Indians of My Family

Critique and illustration by: Chris Talbot-Heindl

As those of you who follow The Bitchin’ Kitsch on any social media are well aware, September 22-28 was Banned Books Week. Banned Books Week is the national book community’s annual celebration of the freedom to read, and most people celebrate it by reading a banned book. Most of my favorite books of all time can be found on that list.

This year, I read The Absolutely True Diary of a Part-Time Indian, by Sherman Alexie to commemorate the books that are simply too challenging for the larger populace (as I like to refer to banned books). It took me a full month and a week between start and finish. Partly because of how busy I am lately, but also partly because of how verkelmpt the book got me personally.

I’ve never been a full-time or part-time Indian, and I’ve never lived on a reservation, but I have been a mixed-race, part-Native-American who never knew my culture or felt entirely separate from it.

I can say with certainty that Alexie captured for me what it feels like to be growing up completely disconnected from an identity, not white enough to be accepted by white people; not Native enough to fit in the Title IX Indian Education Program at my school. (In fact, truth be told, I was the “Student of the Year,” in 2001, but because I wasn’t “enough” Native, I did not receive the scholarship that accompanies that honor.)

The Absolutely True Diary of a Part-Time Indian follows the protagonist, Junior or Arnold, as he ventures outside of the reservation in order to get a better education at a nearby “white school.” As the reader, you experience the disconnect as Arnold moves farther away emotionally from the rez, as the other rez Natives separate themselves from him, and as he realizes he doesn’t fit in the white world or the rez.

We see Arnold learn to lose – lose people to alcohol and death, lose himself to white culture, lose friends through a feeling of abandonment. We see Arnold also gain a new perspective.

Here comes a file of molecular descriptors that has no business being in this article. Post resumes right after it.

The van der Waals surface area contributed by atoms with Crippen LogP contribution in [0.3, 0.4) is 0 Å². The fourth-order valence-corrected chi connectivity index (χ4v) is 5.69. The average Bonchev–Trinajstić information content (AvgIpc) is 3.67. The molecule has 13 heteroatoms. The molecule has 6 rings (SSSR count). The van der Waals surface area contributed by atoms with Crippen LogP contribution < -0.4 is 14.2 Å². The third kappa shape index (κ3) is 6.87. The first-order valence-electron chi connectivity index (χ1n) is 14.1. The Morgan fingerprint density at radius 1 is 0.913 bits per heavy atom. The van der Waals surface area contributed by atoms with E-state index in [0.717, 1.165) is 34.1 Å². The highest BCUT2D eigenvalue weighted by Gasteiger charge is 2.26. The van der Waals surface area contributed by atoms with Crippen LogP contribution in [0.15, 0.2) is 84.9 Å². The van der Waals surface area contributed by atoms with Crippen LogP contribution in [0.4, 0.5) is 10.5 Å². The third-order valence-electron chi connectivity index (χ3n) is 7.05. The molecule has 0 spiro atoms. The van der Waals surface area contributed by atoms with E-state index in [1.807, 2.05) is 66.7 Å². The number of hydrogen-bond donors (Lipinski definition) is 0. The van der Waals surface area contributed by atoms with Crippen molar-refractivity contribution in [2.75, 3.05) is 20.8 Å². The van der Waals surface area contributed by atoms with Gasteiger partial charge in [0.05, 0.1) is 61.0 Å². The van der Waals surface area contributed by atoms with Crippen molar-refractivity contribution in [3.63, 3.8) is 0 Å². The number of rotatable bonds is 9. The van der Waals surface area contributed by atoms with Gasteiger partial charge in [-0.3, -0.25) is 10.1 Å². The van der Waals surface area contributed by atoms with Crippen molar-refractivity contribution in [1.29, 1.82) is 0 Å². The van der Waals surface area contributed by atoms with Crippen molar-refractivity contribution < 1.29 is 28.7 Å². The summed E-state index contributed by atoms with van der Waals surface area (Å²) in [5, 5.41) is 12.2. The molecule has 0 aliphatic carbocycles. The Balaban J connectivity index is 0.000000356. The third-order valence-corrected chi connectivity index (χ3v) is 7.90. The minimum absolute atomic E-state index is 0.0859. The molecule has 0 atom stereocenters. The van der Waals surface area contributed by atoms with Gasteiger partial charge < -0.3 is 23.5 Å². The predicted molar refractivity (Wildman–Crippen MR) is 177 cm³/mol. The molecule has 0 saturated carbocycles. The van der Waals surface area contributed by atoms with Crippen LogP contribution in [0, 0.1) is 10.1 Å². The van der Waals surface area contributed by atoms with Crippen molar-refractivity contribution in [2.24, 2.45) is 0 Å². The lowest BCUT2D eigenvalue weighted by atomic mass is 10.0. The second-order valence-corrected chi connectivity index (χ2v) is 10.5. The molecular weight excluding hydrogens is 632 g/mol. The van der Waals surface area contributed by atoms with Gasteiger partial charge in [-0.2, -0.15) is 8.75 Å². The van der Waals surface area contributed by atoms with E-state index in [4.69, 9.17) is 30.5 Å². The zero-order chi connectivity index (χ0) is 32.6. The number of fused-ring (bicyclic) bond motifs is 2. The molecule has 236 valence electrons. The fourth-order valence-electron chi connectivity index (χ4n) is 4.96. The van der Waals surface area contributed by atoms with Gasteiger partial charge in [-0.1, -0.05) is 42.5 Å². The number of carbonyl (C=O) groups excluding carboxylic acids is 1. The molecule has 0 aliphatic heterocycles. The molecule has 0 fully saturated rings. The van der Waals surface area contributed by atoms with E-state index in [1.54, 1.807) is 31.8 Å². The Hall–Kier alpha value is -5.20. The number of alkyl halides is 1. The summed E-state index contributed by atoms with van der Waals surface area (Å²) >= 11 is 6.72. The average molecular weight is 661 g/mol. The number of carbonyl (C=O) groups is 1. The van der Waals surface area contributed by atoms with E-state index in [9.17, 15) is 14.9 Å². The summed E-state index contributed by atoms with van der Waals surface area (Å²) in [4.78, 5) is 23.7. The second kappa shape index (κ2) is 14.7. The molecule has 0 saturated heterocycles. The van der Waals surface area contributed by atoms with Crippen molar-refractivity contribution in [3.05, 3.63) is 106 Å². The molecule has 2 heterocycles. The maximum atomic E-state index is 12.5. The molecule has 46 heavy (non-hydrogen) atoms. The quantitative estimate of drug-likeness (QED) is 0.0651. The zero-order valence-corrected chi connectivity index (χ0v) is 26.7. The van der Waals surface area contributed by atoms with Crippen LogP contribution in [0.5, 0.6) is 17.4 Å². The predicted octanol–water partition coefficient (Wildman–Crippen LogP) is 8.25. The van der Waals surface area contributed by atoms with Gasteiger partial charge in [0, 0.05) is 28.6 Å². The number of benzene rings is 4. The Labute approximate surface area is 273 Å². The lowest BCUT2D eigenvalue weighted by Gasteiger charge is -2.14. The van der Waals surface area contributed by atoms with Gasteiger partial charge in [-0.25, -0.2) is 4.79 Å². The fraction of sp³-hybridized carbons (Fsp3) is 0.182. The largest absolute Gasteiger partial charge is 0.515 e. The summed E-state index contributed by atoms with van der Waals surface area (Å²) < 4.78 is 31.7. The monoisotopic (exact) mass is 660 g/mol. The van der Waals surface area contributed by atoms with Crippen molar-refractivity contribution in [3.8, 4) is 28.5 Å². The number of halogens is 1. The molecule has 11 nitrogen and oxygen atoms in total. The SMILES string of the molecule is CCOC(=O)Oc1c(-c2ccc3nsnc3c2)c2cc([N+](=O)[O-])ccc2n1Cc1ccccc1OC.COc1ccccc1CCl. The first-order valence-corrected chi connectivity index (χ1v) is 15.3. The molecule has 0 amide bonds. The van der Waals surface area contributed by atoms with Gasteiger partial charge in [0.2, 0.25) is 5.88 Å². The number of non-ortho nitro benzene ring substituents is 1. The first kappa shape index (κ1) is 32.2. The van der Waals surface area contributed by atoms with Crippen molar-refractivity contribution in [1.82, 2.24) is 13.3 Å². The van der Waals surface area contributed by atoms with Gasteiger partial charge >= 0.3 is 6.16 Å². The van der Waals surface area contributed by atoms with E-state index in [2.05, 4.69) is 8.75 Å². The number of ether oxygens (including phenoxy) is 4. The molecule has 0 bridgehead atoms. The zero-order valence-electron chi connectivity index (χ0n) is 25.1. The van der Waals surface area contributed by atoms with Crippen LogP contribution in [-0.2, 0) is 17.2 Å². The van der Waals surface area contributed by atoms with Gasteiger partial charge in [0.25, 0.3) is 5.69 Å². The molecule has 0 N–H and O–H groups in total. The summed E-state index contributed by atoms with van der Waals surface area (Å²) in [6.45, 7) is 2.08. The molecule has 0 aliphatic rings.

The book, for me, is a must read for anyone with a mixed-race heritage, for any Native American student in a public school, and for anyone who may want to better understand what it means to be “the other” amid your white counterparts.

And yet, in 2008, a parent in Crook County, Oregon took offense to the mere reference of masturbation and the book was immediately removed from the shelves.

In 2009, a parent group at Antioch High School in Chicago called it racist and vulgar and called for its removal.

In 2010, the Stockton, Missouri school board voted to ban the book.

In 2011, Richland School Board voted to ban it from classrooms of any grade level.

In my opinion, books that are banned are often banned to protect – not the children (as parents would have you believe), but the status quo and white privilege. The idea that this book would be banned based on it being “racist” is absolutely absurd. Absolutely True is just that – absolutely true. The ideas and the language used in the book are as true to life as anything I’ve ever read. The book doesn’t pull punches and points to all the types of racism that Arnold experienced (from both cultures), being a Native who goes to a white school.

The book uses incidents to point to different experiences that are true on the rez, that may not be well understood in larger society – drinking, the amount of DUI deaths, racism within the community and coming in from outside. The anecdotal scenes lead to realizations by Arnold and help the reader better understand all the elements at work in his life.

For instance, Arnold’s white school plays his old rez school in an epic basketball game and rematch – the Rearden Indians (white school) vs. the Wellpinit Redskins (rez school). In the original game, the Wellpinit Redskins smear the Rearden Indians with Arnold receiving a concussion and needing stitches, courtesy of his ex-best-friend from the rez, Rowdy. Arnold feels ashamed that he couldn’t prove himself and hurt that Rowdy intended to hurt him.

The next game, Arnold blocks against Rowdy the entire game and breaks his spirit by blocking a dunk and going on to score. (Forgive me, I don’t speak sportball.)

In his excitement, he thinks, “We had defeated the enemy! We had defeated the champions! We were David who’d thrown a stone into the brain of Goliath!

“And then I realized something.

“I realized that my team, the Rearden Indians, was Goliath…all of the seniors on our team were going to college. All of the guys on our team had their own cars…

“Okay, so maybe my white teammates had problems, serious problems, but none of their problems was life threatening.

“But I looked over at the Wellpinit Redskins, at Rowdy.

“I knew that two or three of those Indians might not have eaten breakfast that morning.

“No food in the house

“…I knew that none of them were going to college. Not one of them.”

Anyone challenging a book that tells an uncomfortable truth obviously does not have the experience. And anyone trying to ban their children from learning of the truth of society and its treatment of marginalized groups is not acting in the best interest of their child. They are only succeeding in keeping their children ignorant.

As Sherman Alexie put it, “I write books for teenagers because I vividly remember what it felt like to be a teen facing everyday and epic dangers. I don’t write to protect them. It’s far too late for that.”